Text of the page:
4 May 2020

Asian businesses 'don't expect to go back to business as usual' - survey

3:23 pm on 4 May 2020

Businesses in Asian countries are expecting permanent change after Covid-19, with more focus on domestic manufacturing than exports, a new survey suggests.

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Photo: Patrik Stedrak/ 123rf

The Asia-New Zealand Foundation questioned a range of small, medium and large businesses in 15 countries across Asia about how the economic impacts from the pandemic would affect trade.

The foundation sought the views of 100 businesses and received response from 88 from Cambodia,  China, Hong Kong, India, Indonesia, Japan, Malaysia, Myanmar, Philippines, Singapore, South Korea, Taiwan, Thailand, Timor-Leste and Vietnam.

The survey was designed to provide a snapshot of what is happening on the ground in Asia and how they plan to cope economically with Covid-19 and its aftermath.

*See all RNZ coverage of Covid-19

Foundation executive director Simon Draper said one clear message was that there would be a permanent change to the way people in Asia did business.

"We thought it was useful to hear what they had to say and think it gives us a useful baseline for the coming weeks and months as Covid-19 plays out," he said.

"A large majority talked about the move from offline to online and the need for different ways of doing their own business, and changes to the supply chain and changes to air transport.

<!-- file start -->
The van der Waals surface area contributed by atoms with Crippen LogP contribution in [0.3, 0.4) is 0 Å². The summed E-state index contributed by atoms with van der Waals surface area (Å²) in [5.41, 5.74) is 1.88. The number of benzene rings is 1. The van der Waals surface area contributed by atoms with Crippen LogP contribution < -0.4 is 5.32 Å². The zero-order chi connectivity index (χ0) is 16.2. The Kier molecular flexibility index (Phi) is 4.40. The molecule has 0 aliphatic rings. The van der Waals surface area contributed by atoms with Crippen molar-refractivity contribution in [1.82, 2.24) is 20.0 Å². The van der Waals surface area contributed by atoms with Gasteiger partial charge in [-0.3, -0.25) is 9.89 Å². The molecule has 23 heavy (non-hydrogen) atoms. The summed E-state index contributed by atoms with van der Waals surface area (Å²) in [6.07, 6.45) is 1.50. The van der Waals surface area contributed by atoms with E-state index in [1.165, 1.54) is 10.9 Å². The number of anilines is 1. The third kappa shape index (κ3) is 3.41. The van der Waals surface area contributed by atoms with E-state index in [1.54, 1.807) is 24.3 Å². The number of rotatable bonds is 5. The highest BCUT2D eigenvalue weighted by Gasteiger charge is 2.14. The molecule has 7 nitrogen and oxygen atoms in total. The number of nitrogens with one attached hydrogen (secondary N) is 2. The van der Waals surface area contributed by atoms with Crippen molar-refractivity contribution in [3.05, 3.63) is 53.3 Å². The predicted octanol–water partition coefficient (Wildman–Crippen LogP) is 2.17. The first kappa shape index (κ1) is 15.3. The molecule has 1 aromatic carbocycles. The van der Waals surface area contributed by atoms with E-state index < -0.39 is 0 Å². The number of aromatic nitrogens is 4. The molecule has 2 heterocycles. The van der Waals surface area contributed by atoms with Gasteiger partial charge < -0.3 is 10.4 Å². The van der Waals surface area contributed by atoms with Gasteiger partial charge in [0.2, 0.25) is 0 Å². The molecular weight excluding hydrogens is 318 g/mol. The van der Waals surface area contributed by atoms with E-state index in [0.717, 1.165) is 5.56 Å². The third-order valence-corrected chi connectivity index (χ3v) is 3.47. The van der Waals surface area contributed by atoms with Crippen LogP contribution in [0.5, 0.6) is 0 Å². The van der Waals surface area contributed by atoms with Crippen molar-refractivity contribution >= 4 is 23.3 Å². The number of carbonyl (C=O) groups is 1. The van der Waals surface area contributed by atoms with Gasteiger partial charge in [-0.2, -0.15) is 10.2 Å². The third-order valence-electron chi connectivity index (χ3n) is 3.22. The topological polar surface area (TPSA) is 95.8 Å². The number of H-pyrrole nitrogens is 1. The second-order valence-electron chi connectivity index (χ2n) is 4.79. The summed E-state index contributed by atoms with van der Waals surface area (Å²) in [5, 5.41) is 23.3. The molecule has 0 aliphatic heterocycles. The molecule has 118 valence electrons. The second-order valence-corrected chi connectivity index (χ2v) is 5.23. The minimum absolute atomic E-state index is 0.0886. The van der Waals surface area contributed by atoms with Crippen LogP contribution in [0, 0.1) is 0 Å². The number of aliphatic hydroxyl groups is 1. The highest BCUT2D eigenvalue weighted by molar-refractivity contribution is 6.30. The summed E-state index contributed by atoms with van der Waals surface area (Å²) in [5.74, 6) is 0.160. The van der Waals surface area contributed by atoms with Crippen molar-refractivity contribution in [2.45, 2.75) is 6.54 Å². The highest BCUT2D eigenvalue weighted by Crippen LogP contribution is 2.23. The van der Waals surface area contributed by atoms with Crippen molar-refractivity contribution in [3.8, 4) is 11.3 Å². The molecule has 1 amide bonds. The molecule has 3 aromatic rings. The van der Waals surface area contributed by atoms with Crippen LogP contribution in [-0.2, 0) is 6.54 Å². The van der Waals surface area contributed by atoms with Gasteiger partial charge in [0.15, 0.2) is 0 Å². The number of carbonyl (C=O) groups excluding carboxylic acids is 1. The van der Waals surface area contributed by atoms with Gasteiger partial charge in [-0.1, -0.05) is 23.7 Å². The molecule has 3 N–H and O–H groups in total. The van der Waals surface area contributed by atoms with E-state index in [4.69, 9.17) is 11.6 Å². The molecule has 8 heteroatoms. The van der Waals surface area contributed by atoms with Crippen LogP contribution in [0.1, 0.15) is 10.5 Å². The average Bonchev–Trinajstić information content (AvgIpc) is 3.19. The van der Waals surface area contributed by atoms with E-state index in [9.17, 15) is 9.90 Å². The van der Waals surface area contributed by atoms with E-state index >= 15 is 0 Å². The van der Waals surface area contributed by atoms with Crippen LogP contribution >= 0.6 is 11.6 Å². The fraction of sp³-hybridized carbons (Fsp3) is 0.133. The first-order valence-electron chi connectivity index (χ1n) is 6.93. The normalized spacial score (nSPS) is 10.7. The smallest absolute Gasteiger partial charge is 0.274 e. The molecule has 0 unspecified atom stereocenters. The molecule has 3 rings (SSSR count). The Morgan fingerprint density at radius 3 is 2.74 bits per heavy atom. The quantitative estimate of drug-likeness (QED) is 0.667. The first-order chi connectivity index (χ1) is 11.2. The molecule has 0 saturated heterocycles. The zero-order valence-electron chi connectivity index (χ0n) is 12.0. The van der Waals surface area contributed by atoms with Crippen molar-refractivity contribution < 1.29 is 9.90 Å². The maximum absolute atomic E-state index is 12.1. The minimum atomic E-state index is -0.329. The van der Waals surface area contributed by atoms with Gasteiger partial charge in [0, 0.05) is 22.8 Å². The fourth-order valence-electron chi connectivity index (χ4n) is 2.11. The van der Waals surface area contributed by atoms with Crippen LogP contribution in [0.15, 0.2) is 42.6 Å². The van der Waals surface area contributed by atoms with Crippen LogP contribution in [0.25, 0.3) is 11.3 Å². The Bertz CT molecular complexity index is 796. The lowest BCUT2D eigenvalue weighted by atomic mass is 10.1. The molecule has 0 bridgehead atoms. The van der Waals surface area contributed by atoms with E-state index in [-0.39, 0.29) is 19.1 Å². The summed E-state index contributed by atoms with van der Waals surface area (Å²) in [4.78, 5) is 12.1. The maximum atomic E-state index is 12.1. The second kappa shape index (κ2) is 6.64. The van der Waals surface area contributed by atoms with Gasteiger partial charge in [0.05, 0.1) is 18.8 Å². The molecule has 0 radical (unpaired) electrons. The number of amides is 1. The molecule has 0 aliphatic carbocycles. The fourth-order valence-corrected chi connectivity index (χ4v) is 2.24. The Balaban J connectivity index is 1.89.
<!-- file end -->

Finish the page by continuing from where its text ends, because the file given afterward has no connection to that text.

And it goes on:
"What came through this was they don't expect to go back to business as usual."

The survey found that while business sentiment was pessimistic a number were encouraged about the ability for businesses to innovate and find new opportunities.

Draper said one of the clear messages coming out of the survey is there will be a permanent change in the way Asia does business.

"One of the things is that their focus will be on manufacturing for the domestic market as opposed to manufacturing for export and so there is going to be some risks for us around supply chains but there is also going to be some opportunities.

"There will be some areas that will be slow for them to get back into. There will be some new opportunities in Asia but there will also be some risks," he said.

He said the message for New Zealand businesses is to be well abreast of what is happening in Asia.

"Given the importance of the relationship, given our geography isn't going to change, given that going into this seven out of 10 of our largest trading partners are in Asia, knowing what is going on there is going to be important."

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